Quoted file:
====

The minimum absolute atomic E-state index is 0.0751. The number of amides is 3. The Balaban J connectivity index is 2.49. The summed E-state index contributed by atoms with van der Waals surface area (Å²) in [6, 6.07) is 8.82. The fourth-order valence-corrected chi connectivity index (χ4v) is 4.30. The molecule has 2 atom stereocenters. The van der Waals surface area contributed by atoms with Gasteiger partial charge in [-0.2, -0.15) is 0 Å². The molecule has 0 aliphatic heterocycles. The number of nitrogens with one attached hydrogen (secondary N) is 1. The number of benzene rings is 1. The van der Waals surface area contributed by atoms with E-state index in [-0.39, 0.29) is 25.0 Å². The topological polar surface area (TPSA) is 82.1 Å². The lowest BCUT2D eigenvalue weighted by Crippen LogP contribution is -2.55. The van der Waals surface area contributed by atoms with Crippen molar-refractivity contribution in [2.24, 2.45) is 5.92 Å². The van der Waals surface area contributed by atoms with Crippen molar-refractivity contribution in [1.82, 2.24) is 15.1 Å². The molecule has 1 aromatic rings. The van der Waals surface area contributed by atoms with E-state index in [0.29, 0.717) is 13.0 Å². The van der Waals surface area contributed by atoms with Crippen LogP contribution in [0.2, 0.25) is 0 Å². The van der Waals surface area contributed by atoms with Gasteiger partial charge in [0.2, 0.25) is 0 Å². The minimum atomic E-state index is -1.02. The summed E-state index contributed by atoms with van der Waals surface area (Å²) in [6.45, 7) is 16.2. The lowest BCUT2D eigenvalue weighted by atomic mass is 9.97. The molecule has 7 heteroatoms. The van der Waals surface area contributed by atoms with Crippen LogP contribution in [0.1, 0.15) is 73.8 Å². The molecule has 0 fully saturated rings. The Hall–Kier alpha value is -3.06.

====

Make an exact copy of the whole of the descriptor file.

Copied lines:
The minimum absolute atomic E-state index is 0.0751. The number of amides is 3. The Balaban J connectivity index is 2.49. The summed E-state index contributed by atoms with van der Waals surface area (Å²) in [6, 6.07) is 8.82. The fourth-order valence-corrected chi connectivity index (χ4v) is 4.30. The molecule has 2 atom stereocenters. The van der Waals surface area contributed by atoms with Gasteiger partial charge in [-0.2, -0.15) is 0 Å². The molecule has 0 aliphatic heterocycles. The number of nitrogens with one attached hydrogen (secondary N) is 1. The number of benzene rings is 1. The van der Waals surface area contributed by atoms with E-state index in [-0.39, 0.29) is 25.0 Å². The topological polar surface area (TPSA) is 82.1 Å². The lowest BCUT2D eigenvalue weighted by Crippen LogP contribution is -2.55. The van der Waals surface area contributed by atoms with Crippen molar-refractivity contribution in [2.24, 2.45) is 5.92 Å². The van der Waals surface area contributed by atoms with Crippen molar-refractivity contribution in [1.82, 2.24) is 15.1 Å². The molecule has 1 aromatic rings. The van der Waals surface area contributed by atoms with E-state index in [0.29, 0.717) is 13.0 Å². The van der Waals surface area contributed by atoms with Crippen LogP contribution in [0.2, 0.25) is 0 Å². The van der Waals surface area contributed by atoms with Gasteiger partial charge in [0.2, 0.25) is 0 Å². The minimum atomic E-state index is -1.02. The summed E-state index contributed by atoms with van der Waals surface area (Å²) in [6.45, 7) is 16.2. The lowest BCUT2D eigenvalue weighted by atomic mass is 9.97. The molecule has 7 heteroatoms. The van der Waals surface area contributed by atoms with Crippen LogP contribution in [0.1, 0.15) is 73.8 Å². The molecule has 0 fully saturated rings. The Hall–Kier alpha value is -3.06.